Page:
There is a long list of side effects of Zyprexa and Zeldox and many are life threatening (sudden death is one). I told my medical team that I wanted to stop all medication. They denied me my Civil Rights and my Human Rights for 17 years and to this day continue to prevent me from stopping Zeldox. I have never given INFORMED CONSENT for any treatment I have received or which has been imposed on me over the past 17 or more years.
Because I have been on neuroleptics and atypical anti-psychotics for so long, I will probably need to withdraw over a two-year period — this is very painful and they never mentioned that I could become so dependant when they administered it to me.
I feel sick daily and have been sent for tests recently, due to my poor health because of this drug (Zeldox).
NOW, NOVEMBER 2011:
I have stopped all psychiatric medications– permanently.
I lost lots of weight and I have gained my physical and emotional
strength back… I am still working through the trauma:)
I have filed written complaints with the Ombudsman, Employers of my abusers and
Patient’s Rights Groups– I have deposited the written complaints on November 7th, 2011
I am preparing my SHIELD ALERT with MindFreedomInternational.org
I have become a Psyche Rights Activist !
THERE IS LIFE AFTER ABUSE AND AFTER BEING LABELLED BY THE MENTAL HEALTH INDUSTRY!!!
I AM THE 99%
HOLD ON …..AND RAGE ON!!!
Finally, I want to say the following:
Although I was forced-drugged for 17 years, I still am an eternal optimist and I have hope for my future.
I also have lots of love in my life (No money to speak of :(…but love)
I am very smart, happy and ready to make a big difference in the World.
I DON’T WANT PEOPLE READING THIS TO GIVE UP.
Some of us are now disabled —we have permanent damage to our brains and our souls—but it is not over….share your experiences.
People will learn from you and guard themselves from these evil, evil men and women who have chosen a profession of torture and abuse.
Don’t defend or support your abusers…Find people who understand you and gain strength through your union with them:)
The title, ”Courage grows strong at a wound” is Paula’s ”Stewart clan” Motto.

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ANTIDEPRESSANT: Girl (11) From Bedwetting to Agitation & Psychotic Break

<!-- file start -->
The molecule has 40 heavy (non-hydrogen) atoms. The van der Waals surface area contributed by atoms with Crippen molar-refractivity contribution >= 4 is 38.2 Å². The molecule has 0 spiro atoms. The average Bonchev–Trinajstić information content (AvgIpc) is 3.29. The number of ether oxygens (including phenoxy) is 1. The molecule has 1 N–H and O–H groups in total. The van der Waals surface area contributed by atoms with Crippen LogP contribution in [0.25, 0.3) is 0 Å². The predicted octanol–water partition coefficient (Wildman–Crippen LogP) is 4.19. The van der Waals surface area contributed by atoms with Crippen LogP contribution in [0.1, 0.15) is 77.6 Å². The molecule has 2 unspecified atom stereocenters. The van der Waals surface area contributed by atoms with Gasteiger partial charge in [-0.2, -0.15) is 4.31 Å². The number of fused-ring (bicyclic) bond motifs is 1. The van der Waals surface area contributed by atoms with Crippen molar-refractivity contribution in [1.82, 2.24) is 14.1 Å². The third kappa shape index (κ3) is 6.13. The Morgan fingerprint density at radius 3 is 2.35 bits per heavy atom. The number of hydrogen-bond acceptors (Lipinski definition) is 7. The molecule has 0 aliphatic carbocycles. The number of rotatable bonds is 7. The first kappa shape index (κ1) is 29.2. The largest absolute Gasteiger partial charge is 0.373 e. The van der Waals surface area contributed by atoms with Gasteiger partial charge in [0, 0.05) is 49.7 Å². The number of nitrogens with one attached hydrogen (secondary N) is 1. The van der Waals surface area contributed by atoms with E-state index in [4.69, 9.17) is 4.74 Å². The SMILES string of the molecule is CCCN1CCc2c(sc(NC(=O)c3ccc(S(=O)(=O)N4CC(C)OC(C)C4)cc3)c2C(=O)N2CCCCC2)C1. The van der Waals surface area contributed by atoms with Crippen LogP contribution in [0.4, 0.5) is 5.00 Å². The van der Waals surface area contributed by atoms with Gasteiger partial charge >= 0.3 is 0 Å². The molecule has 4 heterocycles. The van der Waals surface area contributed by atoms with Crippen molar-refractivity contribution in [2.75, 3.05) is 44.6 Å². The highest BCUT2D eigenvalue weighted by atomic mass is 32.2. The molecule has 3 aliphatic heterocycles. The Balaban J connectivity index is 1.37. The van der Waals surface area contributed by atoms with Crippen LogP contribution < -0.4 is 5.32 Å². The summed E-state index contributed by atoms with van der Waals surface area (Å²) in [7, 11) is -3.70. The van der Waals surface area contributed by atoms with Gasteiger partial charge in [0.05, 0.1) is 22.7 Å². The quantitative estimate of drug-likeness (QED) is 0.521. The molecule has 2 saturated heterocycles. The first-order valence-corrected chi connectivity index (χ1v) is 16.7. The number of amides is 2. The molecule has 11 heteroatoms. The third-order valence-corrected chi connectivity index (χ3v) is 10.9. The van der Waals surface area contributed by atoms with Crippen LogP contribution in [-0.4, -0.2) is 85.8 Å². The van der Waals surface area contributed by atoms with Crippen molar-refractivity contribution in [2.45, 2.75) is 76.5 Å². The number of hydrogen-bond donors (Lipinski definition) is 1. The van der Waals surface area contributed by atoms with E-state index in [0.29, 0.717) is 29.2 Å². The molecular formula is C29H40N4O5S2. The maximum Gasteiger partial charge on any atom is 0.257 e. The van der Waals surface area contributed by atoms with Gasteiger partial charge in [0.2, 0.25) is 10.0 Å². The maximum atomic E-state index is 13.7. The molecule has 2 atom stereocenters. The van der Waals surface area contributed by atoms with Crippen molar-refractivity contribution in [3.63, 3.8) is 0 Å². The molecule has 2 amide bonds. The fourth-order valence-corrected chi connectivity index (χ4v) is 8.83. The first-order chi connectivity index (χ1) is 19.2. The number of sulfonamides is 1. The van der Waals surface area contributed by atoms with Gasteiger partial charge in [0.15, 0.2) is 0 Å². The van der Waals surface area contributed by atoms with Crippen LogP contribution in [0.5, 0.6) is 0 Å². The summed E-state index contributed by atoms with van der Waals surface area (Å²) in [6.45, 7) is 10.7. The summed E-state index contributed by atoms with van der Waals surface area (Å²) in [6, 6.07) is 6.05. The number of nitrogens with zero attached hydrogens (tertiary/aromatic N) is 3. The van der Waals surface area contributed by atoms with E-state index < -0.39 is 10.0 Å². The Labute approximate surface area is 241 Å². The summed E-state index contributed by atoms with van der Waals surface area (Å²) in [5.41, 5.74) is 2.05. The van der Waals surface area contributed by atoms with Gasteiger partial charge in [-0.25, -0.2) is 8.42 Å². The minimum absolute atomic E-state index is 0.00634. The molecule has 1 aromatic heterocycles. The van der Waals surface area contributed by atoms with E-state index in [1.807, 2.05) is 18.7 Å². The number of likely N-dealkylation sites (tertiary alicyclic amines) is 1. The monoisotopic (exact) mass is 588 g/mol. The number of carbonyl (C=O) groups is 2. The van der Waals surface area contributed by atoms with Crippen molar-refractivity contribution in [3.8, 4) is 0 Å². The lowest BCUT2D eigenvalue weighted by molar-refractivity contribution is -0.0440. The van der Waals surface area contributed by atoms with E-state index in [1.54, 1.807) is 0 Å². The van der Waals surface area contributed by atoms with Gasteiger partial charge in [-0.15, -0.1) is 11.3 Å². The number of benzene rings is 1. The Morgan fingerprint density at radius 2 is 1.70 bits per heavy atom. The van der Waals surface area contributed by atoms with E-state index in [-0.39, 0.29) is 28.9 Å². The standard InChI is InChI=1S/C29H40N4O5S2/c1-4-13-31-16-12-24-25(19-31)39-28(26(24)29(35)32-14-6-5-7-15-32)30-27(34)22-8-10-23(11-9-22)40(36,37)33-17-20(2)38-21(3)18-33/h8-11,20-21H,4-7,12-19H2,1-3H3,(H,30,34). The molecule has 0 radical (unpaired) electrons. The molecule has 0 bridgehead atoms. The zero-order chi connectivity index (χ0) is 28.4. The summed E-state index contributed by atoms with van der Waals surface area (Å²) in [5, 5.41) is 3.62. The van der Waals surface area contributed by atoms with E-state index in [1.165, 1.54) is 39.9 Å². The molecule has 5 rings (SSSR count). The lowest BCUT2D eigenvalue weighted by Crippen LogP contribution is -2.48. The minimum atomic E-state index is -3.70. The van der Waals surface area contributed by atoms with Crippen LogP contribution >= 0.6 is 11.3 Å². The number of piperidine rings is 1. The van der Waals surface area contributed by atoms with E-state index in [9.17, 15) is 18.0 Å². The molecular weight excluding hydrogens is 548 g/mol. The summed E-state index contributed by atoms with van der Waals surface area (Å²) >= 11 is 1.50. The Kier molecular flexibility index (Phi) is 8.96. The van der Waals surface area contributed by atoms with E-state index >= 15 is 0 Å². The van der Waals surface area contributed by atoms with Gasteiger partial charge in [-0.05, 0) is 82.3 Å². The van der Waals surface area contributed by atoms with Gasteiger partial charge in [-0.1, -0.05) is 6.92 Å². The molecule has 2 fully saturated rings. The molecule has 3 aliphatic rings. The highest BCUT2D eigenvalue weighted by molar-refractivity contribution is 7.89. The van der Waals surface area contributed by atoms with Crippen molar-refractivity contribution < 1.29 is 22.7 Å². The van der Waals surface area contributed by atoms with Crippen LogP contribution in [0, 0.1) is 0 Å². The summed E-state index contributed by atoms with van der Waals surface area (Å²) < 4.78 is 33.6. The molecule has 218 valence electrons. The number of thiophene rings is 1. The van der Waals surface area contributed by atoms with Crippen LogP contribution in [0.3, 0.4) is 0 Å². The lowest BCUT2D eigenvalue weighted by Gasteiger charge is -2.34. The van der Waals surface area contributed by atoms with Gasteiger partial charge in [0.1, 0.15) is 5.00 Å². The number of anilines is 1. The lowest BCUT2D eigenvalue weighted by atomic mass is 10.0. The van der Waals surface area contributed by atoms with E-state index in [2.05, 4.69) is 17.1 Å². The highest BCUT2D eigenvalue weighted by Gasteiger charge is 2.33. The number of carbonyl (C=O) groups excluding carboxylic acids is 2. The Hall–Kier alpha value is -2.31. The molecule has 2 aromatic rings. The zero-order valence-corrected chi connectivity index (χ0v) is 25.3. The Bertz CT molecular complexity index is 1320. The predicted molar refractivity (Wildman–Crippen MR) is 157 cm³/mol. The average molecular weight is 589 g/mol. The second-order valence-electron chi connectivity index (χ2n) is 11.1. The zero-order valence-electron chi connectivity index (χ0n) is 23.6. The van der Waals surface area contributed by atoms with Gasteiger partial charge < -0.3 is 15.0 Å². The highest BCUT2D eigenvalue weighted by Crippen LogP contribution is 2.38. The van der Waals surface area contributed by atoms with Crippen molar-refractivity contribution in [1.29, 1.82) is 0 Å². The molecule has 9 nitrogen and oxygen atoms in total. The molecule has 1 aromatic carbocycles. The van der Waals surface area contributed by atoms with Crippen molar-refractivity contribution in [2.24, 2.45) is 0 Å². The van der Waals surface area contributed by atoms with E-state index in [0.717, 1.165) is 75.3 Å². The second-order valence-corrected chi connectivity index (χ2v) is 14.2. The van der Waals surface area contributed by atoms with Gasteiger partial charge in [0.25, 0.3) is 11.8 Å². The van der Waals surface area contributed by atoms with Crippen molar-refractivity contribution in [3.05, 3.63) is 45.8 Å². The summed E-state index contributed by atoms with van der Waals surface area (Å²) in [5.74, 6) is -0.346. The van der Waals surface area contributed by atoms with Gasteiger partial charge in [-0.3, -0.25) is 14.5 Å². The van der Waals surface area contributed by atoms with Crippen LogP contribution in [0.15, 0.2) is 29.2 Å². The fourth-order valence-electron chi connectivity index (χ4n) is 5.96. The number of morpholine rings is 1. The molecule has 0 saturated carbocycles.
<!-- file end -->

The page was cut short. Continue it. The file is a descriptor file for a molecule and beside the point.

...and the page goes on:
NOTE BY Ann Blake-Tracy (www.drugawareness.org):

What a TRAGIC case and all too common! It compares with the
case of the 15 year old girl given Zoloft for warts – yes warts – and ended up
committing suicide. Of course Pfizer tried as hard as they could, albeit
unsuccessfully, to convince the court in her wrongful death suit that it
was the warts that drove her to suicide, not the Zoloft! And this case is also
very similar to the case of the little girl I discuss in my book, “Prozac:
Panacea or Pandora? – Our Serotonin Nightmare” who was given Prozac because as
an A student it was felt she spent too much time doing homework! (I thought that
was how you became an A student!) She was described before the meds as an
excellent student and well behaved child.  Yet, within days on
Prozac she was throwing herself downstairs. They then took her off the meds
and then put her back on the meds at higher doses and the Yale
study ends with her pulling her hair out and being locked in a psych
ward where she would jump up and down on her Teddy Bear screaming “Kill, kill!
Die, Die!” As I have asked for years, how many productive and caring lives have
we cut off from us all by these deadly drugs?!
Paragraph three reads:  “He also includes the stories of
individual patients, all of whom fared poorly on psychiatric medications and did
better after coming off them. One was of a young woman from Seattle
prescribed an antidepressant at age 11 to treat her bed-wetting, who then became
agitated and spiraled into full-blown psychosis.
When Whitaker met her
at age 21 she was living in a group home for the severely mentally ill, mute,